Cultivation and characterisation of human peripheral cornea-derived endothelial cells [abstract]
journal contributionposted on 06.10.2017 by Reka Albert, Lana A. Faraj, Aaron Yeung, Matthew J. Branch, Laura E. Sidney, Sammy Wilson, Owen D. McIntosh, Andrew Hopkinson, Goran Petrovski, Harminder S. Dua
Any type of content formally published in an academic journal, usually following a peer-review process.
To confirm that human corneal rims left over from DALK/DSEK/PK surgeries could be useful sources for ex vivo endothelial cell expansion. Human corneal rims remaining from DALK/DSEK/PK surgeries were utilized (1:1 sex ratio, age 63+20 years, endothelial cell density >2,500 cells/mm2). The time from death to use varied between 3 days and 1.5 months. Endothelial cells isolated using a two-step, peel-and-digest method, whereby the Descemet’s membrane and endothelial cells were peeled off under a dissecting microscope, followed by digestion in collagenase. The isolated cells were suspended in TrypLE prior to plating onto FNC-coated tissue culture plates. The cells were then cultured in Ham’s F12:M199 (1:1) media supplemented with, ascorbic acid, transferrin, sodium selenite and bFGF. Characterisation of the cultured cells was performed by RT-qPCR and immunofluorescence staining accordingly. The number of isolated endothelial cells was repeatedly low (< 20,000 cells). However, improved techniques allowed to reduce stromal cell contamination. It was observed that endothelial cell proliferation was improved when the culture surface area was reduced. Furthermore, typical endothelial cobble stone morphology was observed when the cell density was high. Cell morphology and growth showed notable difference related to donor age and preservation time. ZO-1, Na/K-ATPase and PITX2 were used to confirm the endothelial phenotype. Preserved human corneal rims can be utilized for ex vivo expansion of corneal endothelial cells but further optimization is needed.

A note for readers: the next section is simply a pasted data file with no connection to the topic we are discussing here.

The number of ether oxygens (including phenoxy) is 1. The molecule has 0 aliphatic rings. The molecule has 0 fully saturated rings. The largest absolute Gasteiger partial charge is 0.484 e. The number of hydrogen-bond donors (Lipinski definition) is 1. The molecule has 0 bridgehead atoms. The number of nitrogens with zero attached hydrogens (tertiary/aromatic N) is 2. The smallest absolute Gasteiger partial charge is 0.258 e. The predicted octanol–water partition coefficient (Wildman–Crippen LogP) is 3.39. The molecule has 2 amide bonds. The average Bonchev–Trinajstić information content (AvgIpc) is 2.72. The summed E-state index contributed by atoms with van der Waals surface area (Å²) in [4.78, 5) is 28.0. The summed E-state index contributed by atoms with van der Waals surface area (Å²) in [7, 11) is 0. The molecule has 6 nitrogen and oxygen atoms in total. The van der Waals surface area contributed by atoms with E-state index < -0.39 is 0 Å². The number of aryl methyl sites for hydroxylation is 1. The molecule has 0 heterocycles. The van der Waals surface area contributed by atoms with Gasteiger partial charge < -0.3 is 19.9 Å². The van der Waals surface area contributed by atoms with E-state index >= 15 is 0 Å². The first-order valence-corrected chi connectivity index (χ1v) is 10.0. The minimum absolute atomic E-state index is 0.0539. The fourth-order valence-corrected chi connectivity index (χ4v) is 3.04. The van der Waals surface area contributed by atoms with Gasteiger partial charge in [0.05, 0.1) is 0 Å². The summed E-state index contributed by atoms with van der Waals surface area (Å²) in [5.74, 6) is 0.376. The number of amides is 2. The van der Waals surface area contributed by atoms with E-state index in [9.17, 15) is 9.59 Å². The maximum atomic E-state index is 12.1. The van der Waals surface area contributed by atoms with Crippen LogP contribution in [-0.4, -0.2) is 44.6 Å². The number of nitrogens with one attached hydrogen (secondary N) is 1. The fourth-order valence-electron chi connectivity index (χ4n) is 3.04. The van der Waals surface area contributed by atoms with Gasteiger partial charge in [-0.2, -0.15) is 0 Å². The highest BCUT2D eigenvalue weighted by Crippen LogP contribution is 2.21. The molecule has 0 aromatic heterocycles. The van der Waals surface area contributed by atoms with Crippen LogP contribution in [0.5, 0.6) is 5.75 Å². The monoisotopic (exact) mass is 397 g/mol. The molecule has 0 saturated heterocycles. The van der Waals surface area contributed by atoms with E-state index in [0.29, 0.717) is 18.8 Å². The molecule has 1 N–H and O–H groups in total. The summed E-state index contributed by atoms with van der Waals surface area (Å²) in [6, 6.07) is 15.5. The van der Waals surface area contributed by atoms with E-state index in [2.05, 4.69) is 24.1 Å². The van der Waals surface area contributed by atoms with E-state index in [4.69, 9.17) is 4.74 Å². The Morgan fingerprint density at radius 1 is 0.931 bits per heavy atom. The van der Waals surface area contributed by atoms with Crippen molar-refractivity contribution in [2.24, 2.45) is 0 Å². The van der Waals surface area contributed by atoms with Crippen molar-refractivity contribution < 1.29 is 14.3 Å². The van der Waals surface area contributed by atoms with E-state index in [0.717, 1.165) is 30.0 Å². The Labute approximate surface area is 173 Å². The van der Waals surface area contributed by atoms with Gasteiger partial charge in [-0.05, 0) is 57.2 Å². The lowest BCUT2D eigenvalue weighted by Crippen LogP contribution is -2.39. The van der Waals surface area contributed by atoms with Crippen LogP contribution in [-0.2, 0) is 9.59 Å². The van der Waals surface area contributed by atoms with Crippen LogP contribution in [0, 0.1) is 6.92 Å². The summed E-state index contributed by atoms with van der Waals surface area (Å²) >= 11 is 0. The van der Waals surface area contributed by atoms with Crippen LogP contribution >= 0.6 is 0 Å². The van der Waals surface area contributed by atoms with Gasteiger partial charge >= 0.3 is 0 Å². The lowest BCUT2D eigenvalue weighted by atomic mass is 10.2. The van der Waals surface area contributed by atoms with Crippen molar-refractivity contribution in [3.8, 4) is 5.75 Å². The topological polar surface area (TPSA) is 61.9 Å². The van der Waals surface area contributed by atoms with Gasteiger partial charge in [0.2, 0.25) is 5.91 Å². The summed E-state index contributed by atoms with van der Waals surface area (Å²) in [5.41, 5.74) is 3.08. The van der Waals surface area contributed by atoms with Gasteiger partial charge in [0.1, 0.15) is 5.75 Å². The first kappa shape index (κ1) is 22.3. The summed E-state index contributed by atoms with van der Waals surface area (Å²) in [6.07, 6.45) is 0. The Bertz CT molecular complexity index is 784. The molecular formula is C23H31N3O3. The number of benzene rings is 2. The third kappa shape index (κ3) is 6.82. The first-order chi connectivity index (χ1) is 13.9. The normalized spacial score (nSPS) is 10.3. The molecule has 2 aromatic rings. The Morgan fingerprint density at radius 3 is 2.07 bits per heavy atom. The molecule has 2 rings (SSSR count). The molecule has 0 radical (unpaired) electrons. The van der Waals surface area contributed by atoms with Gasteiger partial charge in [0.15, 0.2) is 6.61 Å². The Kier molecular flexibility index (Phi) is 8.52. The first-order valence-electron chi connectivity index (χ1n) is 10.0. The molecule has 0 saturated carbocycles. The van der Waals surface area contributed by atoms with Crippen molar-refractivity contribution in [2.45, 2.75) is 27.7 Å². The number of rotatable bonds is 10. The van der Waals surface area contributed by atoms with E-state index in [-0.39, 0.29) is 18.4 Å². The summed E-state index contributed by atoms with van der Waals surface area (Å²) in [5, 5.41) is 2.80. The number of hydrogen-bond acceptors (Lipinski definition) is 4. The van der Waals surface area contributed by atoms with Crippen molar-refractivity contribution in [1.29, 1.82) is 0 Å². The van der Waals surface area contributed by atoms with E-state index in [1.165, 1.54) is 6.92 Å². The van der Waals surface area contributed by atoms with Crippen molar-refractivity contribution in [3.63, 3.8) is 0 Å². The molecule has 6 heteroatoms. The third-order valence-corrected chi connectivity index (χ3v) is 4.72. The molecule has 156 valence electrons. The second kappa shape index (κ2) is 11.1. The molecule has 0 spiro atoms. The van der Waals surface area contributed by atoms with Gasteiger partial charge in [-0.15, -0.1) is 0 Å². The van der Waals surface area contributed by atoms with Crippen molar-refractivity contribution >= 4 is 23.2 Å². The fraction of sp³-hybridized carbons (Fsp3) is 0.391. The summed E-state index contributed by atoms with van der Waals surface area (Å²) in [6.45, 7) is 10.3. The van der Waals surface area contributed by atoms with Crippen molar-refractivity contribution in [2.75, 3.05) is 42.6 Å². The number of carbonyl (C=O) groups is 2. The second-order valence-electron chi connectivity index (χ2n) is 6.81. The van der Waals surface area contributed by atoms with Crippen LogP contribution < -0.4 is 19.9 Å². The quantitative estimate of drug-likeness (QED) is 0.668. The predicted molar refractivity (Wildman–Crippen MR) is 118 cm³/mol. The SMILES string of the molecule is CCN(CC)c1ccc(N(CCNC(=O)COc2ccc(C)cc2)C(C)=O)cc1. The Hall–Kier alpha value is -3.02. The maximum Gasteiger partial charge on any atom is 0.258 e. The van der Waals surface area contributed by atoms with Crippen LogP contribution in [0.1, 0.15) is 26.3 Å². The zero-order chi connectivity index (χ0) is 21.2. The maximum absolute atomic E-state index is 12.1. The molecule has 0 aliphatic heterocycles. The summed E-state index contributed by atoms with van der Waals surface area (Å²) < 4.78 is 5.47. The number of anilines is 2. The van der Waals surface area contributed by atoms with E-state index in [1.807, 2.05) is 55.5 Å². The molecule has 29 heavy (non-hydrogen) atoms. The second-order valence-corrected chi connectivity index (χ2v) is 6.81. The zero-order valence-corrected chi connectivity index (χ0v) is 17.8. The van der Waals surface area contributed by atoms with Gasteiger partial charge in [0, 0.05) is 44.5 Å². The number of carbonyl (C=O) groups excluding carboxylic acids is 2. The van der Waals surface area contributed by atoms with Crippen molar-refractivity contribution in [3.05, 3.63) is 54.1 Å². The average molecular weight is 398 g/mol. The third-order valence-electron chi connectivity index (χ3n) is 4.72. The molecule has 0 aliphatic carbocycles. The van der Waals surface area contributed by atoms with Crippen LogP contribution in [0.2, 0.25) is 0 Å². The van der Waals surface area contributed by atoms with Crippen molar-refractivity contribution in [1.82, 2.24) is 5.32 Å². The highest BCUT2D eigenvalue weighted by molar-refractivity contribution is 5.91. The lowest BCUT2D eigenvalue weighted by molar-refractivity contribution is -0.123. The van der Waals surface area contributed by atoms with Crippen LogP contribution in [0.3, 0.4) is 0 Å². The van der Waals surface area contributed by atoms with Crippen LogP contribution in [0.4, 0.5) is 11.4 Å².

- Mechanical, Electrical and Manufacturing Engineering